Large Crowds in the GPU: Isaac Rudomin, Ph.D.

Shader Agents:


We implement FSMs as fragment shaders using three kinds of images: world space images, agent space images and FSM table images. We show a simple  example and compare performance of CPU and  GPU implementations. Then we examine a more complex example involving more maps and two types of agents (predator-prey). Furthermore we explore how to render agents in 3D more efficiently by using a variation on pseudoinstancing.

Large crowds of autonomous animated characters using fragment shaders and level of detail:

By simulating agent behavior in the GPU and using culling and LOD techniques such as Impostors, we achieve realtime (15fps) performance for crowds of 250K characters.


Automatic translation of XML script to GLSL shaders for crowd simulation :

We present a technique that allows us to codify the behavior of large agent-based crowds by using scripting. The script defines the behavior of each character in the crowd using Finite State Machines, as well as a set of variables and image maps to customize different attributes of the crowds and their environment. This script is automatically translated into a set of image maps and shader programs. The shader programs generated in this fashion use the image maps produced by the same process, together with the information in the environment,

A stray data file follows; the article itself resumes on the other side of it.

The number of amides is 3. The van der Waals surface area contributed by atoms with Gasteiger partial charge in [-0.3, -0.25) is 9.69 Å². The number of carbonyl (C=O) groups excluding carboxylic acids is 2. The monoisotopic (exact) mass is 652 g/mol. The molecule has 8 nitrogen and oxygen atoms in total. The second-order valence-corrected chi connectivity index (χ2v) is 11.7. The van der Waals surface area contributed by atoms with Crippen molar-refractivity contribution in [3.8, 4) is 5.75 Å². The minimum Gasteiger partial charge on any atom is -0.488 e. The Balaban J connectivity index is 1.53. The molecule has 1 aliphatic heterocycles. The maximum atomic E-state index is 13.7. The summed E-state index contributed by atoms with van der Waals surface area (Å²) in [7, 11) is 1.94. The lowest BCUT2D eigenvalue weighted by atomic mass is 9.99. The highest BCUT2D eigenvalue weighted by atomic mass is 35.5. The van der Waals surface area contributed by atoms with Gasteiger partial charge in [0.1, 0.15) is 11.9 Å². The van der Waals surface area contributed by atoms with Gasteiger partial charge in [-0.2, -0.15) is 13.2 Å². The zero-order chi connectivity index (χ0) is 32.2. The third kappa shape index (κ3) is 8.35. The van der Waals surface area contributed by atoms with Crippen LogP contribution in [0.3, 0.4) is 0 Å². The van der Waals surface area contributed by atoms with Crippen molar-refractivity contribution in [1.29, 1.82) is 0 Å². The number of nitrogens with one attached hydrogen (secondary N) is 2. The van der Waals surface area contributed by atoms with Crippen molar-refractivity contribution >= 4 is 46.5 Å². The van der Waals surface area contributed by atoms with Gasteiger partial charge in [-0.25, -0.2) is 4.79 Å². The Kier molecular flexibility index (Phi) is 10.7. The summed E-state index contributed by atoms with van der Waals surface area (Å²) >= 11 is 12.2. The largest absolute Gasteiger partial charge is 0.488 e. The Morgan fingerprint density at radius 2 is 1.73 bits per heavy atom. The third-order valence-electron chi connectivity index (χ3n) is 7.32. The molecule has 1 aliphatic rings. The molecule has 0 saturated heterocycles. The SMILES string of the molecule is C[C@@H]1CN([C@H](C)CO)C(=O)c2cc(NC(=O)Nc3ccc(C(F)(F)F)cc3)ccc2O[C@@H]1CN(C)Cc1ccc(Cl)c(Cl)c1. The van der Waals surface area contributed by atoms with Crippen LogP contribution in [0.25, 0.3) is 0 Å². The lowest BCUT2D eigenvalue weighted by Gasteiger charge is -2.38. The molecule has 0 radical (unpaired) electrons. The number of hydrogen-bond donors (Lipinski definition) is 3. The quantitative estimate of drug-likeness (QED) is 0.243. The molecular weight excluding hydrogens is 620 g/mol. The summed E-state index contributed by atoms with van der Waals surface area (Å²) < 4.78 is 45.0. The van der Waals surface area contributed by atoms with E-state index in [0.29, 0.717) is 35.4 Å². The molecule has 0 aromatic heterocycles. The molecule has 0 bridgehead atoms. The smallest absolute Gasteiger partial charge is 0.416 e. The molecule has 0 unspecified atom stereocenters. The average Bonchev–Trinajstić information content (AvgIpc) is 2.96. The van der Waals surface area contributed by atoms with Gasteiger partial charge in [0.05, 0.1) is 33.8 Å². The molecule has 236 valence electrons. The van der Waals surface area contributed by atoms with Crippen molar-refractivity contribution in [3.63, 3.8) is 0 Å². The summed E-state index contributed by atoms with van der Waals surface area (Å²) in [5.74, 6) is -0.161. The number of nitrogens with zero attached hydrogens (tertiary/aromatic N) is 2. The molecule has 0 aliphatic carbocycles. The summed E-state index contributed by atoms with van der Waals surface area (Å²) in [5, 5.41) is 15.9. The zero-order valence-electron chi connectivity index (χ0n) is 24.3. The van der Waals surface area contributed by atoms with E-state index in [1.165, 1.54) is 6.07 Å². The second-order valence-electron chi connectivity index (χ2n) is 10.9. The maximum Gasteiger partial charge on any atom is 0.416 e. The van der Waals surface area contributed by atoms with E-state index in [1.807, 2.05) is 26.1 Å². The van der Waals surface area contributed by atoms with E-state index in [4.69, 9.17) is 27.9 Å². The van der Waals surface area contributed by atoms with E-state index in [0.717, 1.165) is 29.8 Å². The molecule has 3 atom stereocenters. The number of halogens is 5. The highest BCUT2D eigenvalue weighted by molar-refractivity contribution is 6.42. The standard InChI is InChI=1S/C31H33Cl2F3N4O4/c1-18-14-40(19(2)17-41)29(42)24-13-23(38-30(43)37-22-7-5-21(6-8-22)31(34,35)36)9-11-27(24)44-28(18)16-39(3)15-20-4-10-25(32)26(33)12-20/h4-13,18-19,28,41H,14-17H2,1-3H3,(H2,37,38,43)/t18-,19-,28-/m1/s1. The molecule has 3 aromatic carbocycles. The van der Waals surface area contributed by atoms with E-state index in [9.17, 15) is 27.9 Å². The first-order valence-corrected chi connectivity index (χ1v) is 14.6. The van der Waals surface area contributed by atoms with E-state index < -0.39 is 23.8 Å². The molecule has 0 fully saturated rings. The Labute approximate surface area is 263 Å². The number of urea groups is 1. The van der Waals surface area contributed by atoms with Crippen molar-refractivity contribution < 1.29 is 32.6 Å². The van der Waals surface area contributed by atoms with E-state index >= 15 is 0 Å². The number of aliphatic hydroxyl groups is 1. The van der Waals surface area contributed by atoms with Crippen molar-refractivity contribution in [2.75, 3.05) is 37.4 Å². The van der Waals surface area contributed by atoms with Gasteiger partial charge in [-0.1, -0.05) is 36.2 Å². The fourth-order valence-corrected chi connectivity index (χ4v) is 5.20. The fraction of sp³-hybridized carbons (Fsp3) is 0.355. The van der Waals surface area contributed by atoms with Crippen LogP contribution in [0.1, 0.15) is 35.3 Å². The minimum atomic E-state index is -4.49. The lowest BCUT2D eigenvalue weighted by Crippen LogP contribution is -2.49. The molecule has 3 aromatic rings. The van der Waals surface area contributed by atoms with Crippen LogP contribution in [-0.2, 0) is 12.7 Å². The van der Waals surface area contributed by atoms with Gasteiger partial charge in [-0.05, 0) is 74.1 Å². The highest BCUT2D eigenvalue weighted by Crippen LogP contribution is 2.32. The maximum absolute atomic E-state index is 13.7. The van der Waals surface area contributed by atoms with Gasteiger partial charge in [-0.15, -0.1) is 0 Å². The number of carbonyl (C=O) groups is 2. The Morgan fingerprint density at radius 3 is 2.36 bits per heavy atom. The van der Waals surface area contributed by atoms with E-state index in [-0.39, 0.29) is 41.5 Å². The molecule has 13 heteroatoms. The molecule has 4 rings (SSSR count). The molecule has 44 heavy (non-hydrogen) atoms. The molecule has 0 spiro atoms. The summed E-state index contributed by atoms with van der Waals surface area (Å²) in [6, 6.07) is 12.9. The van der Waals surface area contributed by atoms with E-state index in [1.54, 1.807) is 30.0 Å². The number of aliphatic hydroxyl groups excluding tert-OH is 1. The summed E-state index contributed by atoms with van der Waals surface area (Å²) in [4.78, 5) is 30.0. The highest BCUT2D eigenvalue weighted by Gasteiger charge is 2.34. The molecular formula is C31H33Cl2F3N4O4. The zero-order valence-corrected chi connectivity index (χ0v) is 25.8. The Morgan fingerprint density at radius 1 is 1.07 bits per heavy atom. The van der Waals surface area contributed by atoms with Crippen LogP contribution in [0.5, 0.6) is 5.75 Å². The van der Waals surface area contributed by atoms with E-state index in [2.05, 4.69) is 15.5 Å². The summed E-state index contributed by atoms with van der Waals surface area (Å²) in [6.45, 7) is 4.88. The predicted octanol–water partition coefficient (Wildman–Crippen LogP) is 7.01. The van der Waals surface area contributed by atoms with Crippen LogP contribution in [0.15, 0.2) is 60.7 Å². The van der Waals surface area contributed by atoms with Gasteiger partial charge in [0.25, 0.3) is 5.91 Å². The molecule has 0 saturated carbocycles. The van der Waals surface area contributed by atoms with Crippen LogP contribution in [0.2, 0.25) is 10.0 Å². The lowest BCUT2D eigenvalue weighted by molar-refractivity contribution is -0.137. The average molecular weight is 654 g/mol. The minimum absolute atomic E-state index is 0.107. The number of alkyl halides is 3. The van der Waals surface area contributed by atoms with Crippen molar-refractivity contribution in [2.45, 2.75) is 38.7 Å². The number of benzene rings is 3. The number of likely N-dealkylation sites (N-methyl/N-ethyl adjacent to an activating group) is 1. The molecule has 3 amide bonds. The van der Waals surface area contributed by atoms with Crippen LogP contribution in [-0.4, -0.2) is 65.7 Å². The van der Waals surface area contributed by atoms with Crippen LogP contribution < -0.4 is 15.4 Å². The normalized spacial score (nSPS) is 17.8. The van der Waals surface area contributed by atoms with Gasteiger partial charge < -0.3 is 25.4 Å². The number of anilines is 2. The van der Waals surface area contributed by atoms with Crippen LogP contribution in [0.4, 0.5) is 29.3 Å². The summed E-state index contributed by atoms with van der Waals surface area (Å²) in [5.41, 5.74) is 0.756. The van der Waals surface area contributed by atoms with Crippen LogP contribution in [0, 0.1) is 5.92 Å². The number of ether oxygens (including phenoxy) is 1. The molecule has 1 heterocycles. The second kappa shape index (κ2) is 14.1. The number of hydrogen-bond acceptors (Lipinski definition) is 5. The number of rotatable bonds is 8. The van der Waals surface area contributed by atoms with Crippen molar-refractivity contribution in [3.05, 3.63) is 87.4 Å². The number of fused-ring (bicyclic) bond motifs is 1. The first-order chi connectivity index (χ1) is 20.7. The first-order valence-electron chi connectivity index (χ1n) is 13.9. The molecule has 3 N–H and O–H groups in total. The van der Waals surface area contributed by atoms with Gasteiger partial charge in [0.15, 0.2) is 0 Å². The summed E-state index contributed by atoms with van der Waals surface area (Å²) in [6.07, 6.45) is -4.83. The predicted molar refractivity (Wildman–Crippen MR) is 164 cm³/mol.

to simulate the behavior of each character in the crowd using the graphics hardware. This framework simplifies behavior specification for agent-based crowds, while allowing the interactive simulation of very large crowds.


The input fusion mechanism for crowd simulation on graphics hardware:

The input fusion mechanism allows flexible behavioral simulation of large agent-based crowds using the graphics hardware. By using a shader program and a set of image maps, different inputs are combined to to query a finite state machine, trigger transitions,and produce an action for each character in the crowd. Inputs include input maps, user events or custom numeric expressions. This framework is extended to allow input maps to be modified by state-dependent expressions. Some example implementations, including the specification of non-deterministic finite state machines, are described, to show the potential of the input fusion mechanism.